It can be helpful to see a function and of its derivative on the same graph. On the bar at the top of the CalGraph window, click Calculus and then Differentiate. The Derivative window opens.

There should be a Check  in the Differentiate box (if there isn't, click on it). Then click Sketch.

Your original curve will be graphed, and its derivative will be there too. In my example, the original curve is sin(2x); it is written in the big grey box and its graph is the solid curve. The derivative is

2 cos(2x) and that is the dotted curve.


Often the derivative curve is not dotted. It can even be dotted some places but not in others. To see the dotted effect, click Customize > Curve Look and reduce the number of points to perhaps 60.


The derivative curve will be drawn with a thickness of 1, even if the original curve is set for a larger thickness.

I often set the curve thickness to 2 or 3 just so the curve and the derivative look different.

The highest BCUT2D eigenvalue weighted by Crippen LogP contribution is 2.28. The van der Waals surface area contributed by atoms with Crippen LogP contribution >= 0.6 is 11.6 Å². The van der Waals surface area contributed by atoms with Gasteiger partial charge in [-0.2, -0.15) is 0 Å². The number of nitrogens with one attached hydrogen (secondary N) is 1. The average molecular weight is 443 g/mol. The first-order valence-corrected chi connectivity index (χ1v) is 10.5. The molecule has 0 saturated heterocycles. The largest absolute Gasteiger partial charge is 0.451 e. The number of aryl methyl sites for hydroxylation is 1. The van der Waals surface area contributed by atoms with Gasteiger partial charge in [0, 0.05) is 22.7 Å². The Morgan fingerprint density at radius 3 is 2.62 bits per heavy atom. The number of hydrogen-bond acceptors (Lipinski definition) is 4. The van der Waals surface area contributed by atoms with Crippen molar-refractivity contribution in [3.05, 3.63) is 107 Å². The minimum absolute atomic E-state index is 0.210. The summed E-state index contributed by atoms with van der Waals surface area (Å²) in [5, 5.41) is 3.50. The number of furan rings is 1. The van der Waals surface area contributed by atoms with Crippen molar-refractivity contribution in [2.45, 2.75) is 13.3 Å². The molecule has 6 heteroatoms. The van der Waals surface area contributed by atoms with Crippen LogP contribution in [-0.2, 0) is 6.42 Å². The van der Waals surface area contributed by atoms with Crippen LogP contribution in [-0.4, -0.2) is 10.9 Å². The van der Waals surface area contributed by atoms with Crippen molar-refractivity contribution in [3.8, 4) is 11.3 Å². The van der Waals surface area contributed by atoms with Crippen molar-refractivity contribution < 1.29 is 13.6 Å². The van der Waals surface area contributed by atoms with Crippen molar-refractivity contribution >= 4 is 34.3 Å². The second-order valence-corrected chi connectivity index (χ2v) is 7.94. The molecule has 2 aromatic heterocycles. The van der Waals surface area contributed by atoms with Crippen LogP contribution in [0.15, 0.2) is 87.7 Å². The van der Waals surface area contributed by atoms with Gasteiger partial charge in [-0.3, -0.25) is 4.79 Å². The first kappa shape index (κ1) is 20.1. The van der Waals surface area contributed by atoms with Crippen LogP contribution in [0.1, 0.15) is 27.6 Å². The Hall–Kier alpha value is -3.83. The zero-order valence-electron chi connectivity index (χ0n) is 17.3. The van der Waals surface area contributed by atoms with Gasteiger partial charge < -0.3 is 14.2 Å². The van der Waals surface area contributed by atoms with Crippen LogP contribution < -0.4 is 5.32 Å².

If you have several curves graphed, clicking Sketch draws the derivatives of all of them. Each curve and its derivative have the same color. If you no longer want the derivatives to show, click Show no derivatives and then click Sketch.

By clicking on the arrows and then checking or unchecking the Differentiate box, you can draw some derivatives, but not others.

The Close button will close the Differentiation window.  


The window is labelled Approximate Differentiation because CalGraph finds the derivative using two points very close together to calculate the approximate slope of the curve.